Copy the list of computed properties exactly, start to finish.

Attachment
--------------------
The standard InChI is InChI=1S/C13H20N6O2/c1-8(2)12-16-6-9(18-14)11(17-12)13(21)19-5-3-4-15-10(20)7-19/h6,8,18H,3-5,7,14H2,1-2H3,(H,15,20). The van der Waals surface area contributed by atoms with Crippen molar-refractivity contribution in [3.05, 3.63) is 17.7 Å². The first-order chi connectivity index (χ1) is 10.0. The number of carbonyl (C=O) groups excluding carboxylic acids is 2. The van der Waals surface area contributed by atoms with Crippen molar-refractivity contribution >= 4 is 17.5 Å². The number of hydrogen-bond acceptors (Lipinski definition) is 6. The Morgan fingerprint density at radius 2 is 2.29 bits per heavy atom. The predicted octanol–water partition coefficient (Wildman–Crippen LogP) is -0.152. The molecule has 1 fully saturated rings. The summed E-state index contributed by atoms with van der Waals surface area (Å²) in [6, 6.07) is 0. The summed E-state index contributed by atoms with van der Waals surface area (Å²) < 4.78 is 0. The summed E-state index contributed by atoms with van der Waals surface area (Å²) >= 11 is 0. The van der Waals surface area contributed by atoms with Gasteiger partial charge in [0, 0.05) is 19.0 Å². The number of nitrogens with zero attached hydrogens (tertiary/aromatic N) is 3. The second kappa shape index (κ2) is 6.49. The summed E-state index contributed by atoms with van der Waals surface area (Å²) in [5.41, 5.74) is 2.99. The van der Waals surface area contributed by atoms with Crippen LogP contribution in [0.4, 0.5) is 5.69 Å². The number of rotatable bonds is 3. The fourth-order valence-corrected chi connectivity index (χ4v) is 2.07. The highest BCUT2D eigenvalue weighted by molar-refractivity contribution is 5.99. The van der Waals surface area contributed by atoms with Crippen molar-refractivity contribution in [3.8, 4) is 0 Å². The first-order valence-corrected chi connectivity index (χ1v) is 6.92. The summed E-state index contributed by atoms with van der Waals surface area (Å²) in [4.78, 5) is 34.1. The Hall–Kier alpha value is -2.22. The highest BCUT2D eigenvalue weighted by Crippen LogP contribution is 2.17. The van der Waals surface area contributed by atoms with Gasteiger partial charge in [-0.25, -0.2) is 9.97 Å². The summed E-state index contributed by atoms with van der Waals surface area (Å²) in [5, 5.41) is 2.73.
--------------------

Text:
The standard InChI is InChI=1S/C13H20N6O2/c1-8(2)12-16-6-9(18-14)11(17-12)13(21)19-5-3-4-15-10(20)7-19/h6,8,18H,3-5,7,14H2,1-2H3,(H,15,20). The van der Waals surface area contributed by atoms with Crippen molar-refractivity contribution in [3.05, 3.63) is 17.7 Å². The first-order chi connectivity index (χ1) is 10.0. The number of carbonyl (C=O) groups excluding carboxylic acids is 2. The van der Waals surface area contributed by atoms with Crippen molar-refractivity contribution >= 4 is 17.5 Å². The number of hydrogen-bond acceptors (Lipinski definition) is 6. The Morgan fingerprint density at radius 2 is 2.29 bits per heavy atom. The predicted octanol–water partition coefficient (Wildman–Crippen LogP) is -0.152. The molecule has 1 fully saturated rings. The summed E-state index contributed by atoms with van der Waals surface area (Å²) in [6, 6.07) is 0. The summed E-state index contributed by atoms with van der Waals surface area (Å²) < 4.78 is 0. The summed E-state index contributed by atoms with van der Waals surface area (Å²) >= 11 is 0. The van der Waals surface area contributed by atoms with Gasteiger partial charge in [0, 0.05) is 19.0 Å². The number of nitrogens with zero attached hydrogens (tertiary/aromatic N) is 3. The second kappa shape index (κ2) is 6.49. The summed E-state index contributed by atoms with van der Waals surface area (Å²) in [5.41, 5.74) is 2.99. The van der Waals surface area contributed by atoms with Crippen LogP contribution in [0.4, 0.5) is 5.69 Å². The number of rotatable bonds is 3. The fourth-order valence-corrected chi connectivity index (χ4v) is 2.07. The highest BCUT2D eigenvalue weighted by molar-refractivity contribution is 5.99. The van der Waals surface area contributed by atoms with Crippen molar-refractivity contribution in [3.8, 4) is 0 Å². The first-order valence-corrected chi connectivity index (χ1v) is 6.92. The summed E-state index contributed by atoms with van der Waals surface area (Å²) in [4.78, 5) is 34.1. The Hall–Kier alpha value is -2.22. The highest BCUT2D eigenvalue weighted by Crippen LogP contribution is 2.17. The van der Waals surface area contributed by atoms with Gasteiger partial charge in [-0.25, -0.2) is 9.97 Å². The summed E-state index contributed by atoms with van der Waals surface area (Å²) in [5, 5.41) is 2.73.